Tuesday, August 18, 2015

Trouble At Canada's Biggest Pensions?

Barbara Shecter of the National Post reports, CPPIB eyeing global investments, even as ‘difficult’ conditions push fund to losses:
The Canada Pension Plan Investment Board is continuing to pursue global investments, including a large transaction in Asia, even though declines in major global equity and fixed income markets hammered the returns of the CPP Fund in the first quarter of the fiscal year.

A $4-billion increase in assets came entirely from $4.2 billion in CPP contributions as the fund posted a net investment loss of $0.2 billion during the period that ended June 30.

“In a quarter where everything essentially went against us, to be flat is… a pretty good outcome,” said Mark Wiseman, chief executive of CPPIB, which invests funds that are not needed by the Canada Pension Plan to pay current benefits.

“Amid these difficult market conditions, our private investment programs generated meaningful income, exemplifying the benefits of building a resilient, broadly diversified portfolio.”

Wiseman said his team is able to continue pursuing investments around the world, including one he described as “a large transaction is Asia,” because the fund’s size and scale and diversification, and a long-term investment horizon, provide stability in these volatile times.

“Our comparative advantages, given the choppy market conditions, are coming to the fore,” he told the Financial Post.

“At some level, volatility is our friend. In conditions like this, we are able to transact and continue to diversify and build our portfolio [when] others are running in the opposite direction.”

At the end of the quarter, public equities accounted for just shy of 32 per cent of the asset mix, with fixed income at about 33.5 per cent.

Private equities sat at just under 18 per cent, with the balance in real assets (real estate and infrastructure).

The CPP Fund’s 10-year annualized real rate is return, accounting for the impact of inflation, is 5.8 per cent.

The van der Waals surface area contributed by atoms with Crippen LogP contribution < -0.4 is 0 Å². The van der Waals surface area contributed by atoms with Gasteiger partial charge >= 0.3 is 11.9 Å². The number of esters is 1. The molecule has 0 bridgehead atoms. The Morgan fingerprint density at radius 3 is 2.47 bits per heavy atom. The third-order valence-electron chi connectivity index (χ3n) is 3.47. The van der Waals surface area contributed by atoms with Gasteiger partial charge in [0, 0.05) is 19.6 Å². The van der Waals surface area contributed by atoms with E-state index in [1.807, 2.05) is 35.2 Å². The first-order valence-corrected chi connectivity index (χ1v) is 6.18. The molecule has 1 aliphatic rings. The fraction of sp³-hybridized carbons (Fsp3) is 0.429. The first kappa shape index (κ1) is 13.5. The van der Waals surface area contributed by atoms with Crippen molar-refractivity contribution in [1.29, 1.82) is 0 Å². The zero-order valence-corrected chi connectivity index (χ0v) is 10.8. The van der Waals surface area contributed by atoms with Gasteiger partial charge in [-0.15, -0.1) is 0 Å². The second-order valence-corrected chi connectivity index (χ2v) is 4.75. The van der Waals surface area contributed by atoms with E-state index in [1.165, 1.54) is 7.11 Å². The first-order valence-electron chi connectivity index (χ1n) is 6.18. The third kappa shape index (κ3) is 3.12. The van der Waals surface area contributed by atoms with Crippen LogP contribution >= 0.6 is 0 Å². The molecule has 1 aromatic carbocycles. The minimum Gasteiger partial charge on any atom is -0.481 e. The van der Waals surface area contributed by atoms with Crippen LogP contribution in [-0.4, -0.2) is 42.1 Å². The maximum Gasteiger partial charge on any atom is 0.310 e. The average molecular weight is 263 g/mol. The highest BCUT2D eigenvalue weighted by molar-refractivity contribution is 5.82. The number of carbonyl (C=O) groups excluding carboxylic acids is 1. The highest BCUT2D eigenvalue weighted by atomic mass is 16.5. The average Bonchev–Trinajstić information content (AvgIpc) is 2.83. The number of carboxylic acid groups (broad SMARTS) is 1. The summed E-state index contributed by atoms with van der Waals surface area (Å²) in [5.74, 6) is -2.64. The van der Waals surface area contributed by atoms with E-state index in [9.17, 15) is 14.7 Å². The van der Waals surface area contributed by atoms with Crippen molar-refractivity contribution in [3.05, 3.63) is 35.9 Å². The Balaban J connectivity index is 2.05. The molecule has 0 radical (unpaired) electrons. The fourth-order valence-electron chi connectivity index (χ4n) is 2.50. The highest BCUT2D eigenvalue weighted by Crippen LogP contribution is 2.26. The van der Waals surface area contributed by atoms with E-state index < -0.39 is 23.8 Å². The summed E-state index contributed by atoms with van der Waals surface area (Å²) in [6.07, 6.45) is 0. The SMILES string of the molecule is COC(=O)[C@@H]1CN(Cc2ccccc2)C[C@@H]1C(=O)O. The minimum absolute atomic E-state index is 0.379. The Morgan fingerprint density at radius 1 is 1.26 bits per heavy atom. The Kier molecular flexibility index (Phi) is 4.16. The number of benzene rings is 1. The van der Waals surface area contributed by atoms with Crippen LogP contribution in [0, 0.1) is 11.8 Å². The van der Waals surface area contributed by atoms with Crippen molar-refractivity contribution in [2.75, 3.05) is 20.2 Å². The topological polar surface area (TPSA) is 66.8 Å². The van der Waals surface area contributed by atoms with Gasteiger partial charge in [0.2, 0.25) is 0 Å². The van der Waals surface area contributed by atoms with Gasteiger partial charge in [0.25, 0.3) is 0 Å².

In 2012, Canada’s Chief Actuary said the Canada Pension Plan would be sustainable for 75 years at current contribution rates with a real rate of return of 4 per cent.

Returns over the past decade are “comfortably above” that assumption, CPPIB said Friday, adding long-term returns are a “more appropriate measure of CPPI’s performance than returns in any given quarter or single fiscal year.”
Also, Judy McKinnon and Rita Trichur of the Wall Street Journal report, Canada’s largest pension fund posts small negative return:
Canada Pension Plan Investment Board, the country’s largest pension fund, on Friday reported a negative net return of 0.1% for its fiscal first quarter, citing in part declines in major global stock and bond markets.

CPPIB said it had C$268.6 billion ($205.6 billion) of net assets under management in the quarter ended June 30, up slightly from C$264.6 billion at the end of its previous quarter on March 31.

CPPIB said the C$4 billion increase included a net investment loss of C$200 million, after taking into account its operating costs, and C$4.2 billion in pension contributions.

“Going forward, we are expecting to continue to see volatility in markets generally, in both fixed-income market and equity markets,” said chief executive Mark Wiseman. But that turbulence is also creating potential opportunities for CPPIB, he said.

“From an investment perspective, volatility is our friend,” Wiseman said, noting CPPIB’s scale and long-term investment horizon mean the organization can “continue to invest and diversify the portfolio across asset classes and across geographies”.

It has already been a busy year on the investment front. In June, CPPIB announced plans to acquire General Electric’s unit in private equity lending, which includes Antares Capital, in a deal worth about $12 billion. CPPIB has said Antares Capital will keep its name and operate as a stand-alone business.

The transaction is on track to close during the current quarter, said Wiseman. “With the Antares transaction, we’re extremely pleased with the quality of the team that we’ve acquired.”

Earlier in the day, CPPIB said its gross investment return in the period was flat at 0.01%.

CPPIB measures its performance on an annual basis against an internal benchmark based on returns from a mix of asset classes, but it doesn’t provide quarterly returns for that index.

In its latest fiscal year ended in March, it posted an 18.3% net return, outperforming its internal benchmark return of 17%.